I first encountered Kat through the Facebook campaign page of her father, Arik Bjorn, the Democratic nominee currently running against Congressman Joe Wilson in the 2nd District of South Carolina race. I was very impressed with Bjorn’s extraordinary daughter, and her father kindly allowed me to interview her. Here’s what happened when we sat down at a local burger joint.
Can you tell me a little bit about yourself?
My name is Kat Bjorn. I am eight years old, and I’m in third grade. I totally love reading, and you can almost always find me with a book. I really like sports. Currently, some of my favorite sports events are soccer, horse-riding lessons, and swimming. My dad’s starting to teach me a little bit about basketball.
What’s it like to volunteer on the Bjorn campaign?
Well, I really like to volunteer on his campaign because I, at age eight, get so many great awesome opportunities to meet people and go places, and I’m so grateful to have those opportunities.
I’ve met Congressman Manning, Jim Clyburn, Joe Wilson, so many different people. Once we were going to a fish fry, and we stopped at a bus stop bench. My dad will approach anyone with a business card or a sticker. Dad stopped to say hello, but I was hiding behind him. This man was kind of lonely and just sitting there staring. I realized there’s nothing to be afraid of. If they don’t look like me or you, or talk like you or me, they’re not weird. They’re just different, and that’s good.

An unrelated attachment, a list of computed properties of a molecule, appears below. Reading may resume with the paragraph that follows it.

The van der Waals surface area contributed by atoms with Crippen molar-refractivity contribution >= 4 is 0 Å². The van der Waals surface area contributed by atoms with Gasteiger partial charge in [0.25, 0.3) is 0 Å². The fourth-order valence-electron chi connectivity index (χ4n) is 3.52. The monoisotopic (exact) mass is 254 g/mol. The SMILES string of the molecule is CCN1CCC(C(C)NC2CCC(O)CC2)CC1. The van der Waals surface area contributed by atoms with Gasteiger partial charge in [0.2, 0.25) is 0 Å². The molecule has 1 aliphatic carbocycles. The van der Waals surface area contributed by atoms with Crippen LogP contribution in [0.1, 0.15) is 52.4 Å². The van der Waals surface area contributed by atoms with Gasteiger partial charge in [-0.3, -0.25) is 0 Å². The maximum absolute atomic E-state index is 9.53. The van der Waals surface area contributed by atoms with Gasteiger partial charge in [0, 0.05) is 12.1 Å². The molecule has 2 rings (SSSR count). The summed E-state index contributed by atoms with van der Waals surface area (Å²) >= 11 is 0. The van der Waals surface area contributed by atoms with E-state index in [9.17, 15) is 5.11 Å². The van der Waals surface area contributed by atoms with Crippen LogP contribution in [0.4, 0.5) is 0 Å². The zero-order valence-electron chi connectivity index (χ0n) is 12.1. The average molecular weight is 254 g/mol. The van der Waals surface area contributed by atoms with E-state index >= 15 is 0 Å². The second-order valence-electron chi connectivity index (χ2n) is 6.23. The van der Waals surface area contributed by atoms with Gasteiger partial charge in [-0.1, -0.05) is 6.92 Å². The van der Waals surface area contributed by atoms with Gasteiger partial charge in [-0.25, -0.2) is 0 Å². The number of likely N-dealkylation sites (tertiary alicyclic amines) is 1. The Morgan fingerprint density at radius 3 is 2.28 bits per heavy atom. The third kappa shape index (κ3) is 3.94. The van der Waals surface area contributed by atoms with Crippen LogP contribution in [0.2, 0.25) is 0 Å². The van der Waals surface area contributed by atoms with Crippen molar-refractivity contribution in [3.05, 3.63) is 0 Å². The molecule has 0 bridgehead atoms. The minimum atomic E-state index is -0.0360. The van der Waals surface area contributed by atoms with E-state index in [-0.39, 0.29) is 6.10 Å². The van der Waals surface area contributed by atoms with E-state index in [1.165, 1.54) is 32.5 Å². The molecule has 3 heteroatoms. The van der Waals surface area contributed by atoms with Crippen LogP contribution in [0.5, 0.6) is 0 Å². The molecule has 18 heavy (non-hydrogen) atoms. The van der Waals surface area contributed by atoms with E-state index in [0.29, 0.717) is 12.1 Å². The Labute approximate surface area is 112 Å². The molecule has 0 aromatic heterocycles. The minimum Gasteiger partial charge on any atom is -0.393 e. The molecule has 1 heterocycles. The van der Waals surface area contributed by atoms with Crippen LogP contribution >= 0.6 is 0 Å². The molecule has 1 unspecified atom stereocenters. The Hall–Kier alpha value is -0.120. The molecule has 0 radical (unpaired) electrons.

Also I’ve been on breast cancer walks with my mom, [to] tons of banquets, and today I just came back from a d…[she looks to her dad, and he helps her spell it out] domestic violence against women day.
What are your responsibilities in the campaign?
I’m my Dad’s campaign manager. [Bjorn coughs suddenly.] I’m his fashion designer. I have the responsibility of getting him awake. One time I found him asleep with his head lying on the keyboard, and his spoon filled with ice cream had fallen on his desk. I picked up the spoon and ate some. Then I had to shake him, then turn off the lights and tuck him in.
Also, I have the responsibility of making these bracelets. [She holds out her wrist with two bracelets made of stretchy rubber bands.] I don’t use a loom, so I just make them on my fingers. Each color stands for a different thing. Purple for Alzheimer’s and orange for against gun violence. I’ve given bracelets to many people including papa, Elizabeth Gray [a marathon runner and well-known advocate against domestic violence], and Pastor Dixon [currently running for the office of U.S. Senator for South Carolina]. He gets an orange bracelet because he’s really against gun violence.
Did you create the slogan of the campaign, “There’s a better way”?
Every so often me and Dad sit on the Capitol steps with a snack and talk about things like government and the flag that used to be there. And when Dad told me something that I’d be disappointed by, I’d say “But Dad, me and you know there’s a better way.”
You’ve stated that you want to be “the fifth woman president of the United States.”
Yes, because by the time I run, there will have been so many of them. Men can’t say that women can’t do anything important. But I’m also going to be a baker, pop star, zookeeper, Olympic swimmer, a horse rider, and taste tester.”
What do you think of Hillary Clinton’s chances of being the first female president?
I think she has very good chances. First she’s running against…[she crinkles her nose and eyebrows]. Well, you can get it by the look on my face. Donald Trump is mean and hates everybody except himself. He says breastfeeding is disgusting, but it’s actually much healthier than formula and saves a lot of lives.